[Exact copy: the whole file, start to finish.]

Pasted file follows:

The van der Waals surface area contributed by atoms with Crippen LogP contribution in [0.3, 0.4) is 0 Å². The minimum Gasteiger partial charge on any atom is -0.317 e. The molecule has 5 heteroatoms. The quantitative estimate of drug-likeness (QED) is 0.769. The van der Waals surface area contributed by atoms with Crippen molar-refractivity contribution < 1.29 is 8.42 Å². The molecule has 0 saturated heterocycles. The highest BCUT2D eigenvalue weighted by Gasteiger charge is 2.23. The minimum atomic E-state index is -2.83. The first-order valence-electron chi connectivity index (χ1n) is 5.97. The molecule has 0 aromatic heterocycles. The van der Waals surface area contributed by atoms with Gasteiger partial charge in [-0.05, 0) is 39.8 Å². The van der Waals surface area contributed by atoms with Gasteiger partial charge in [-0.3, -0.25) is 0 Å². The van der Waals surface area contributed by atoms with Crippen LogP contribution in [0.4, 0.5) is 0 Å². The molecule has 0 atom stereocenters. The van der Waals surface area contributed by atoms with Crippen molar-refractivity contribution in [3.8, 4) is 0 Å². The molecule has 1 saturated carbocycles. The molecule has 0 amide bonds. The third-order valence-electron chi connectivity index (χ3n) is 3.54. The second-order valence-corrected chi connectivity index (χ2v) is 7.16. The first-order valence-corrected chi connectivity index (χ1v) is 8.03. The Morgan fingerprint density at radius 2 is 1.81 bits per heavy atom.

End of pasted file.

The van der Waals surface area contributed by atoms with Crippen LogP contribution in [0.3, 0.4) is 0 Å². The minimum Gasteiger partial charge on any atom is -0.317 e. The molecule has 5 heteroatoms. The quantitative estimate of drug-likeness (QED) is 0.769. The van der Waals surface area contributed by atoms with Crippen molar-refractivity contribution < 1.29 is 8.42 Å². The molecule has 0 saturated heterocycles. The highest BCUT2D eigenvalue weighted by Gasteiger charge is 2.23. The minimum atomic E-state index is -2.83. The first-order valence-electron chi connectivity index (χ1n) is 5.97. The molecule has 0 aromatic heterocycles. The van der Waals surface area contributed by atoms with Gasteiger partial charge in [-0.05, 0) is 39.8 Å². The van der Waals surface area contributed by atoms with Gasteiger partial charge in [-0.3, -0.25) is 0 Å². The van der Waals surface area contributed by atoms with Crippen LogP contribution in [0.4, 0.5) is 0 Å². The molecule has 0 atom stereocenters. The van der Waals surface area contributed by atoms with Crippen molar-refractivity contribution in [3.8, 4) is 0 Å². The molecule has 1 saturated carbocycles. The molecule has 0 amide bonds. The third-order valence-electron chi connectivity index (χ3n) is 3.54. The second-order valence-corrected chi connectivity index (χ2v) is 7.16. The first-order valence-corrected chi connectivity index (χ1v) is 8.03. The Morgan fingerprint density at radius 2 is 1.81 bits per heavy atom.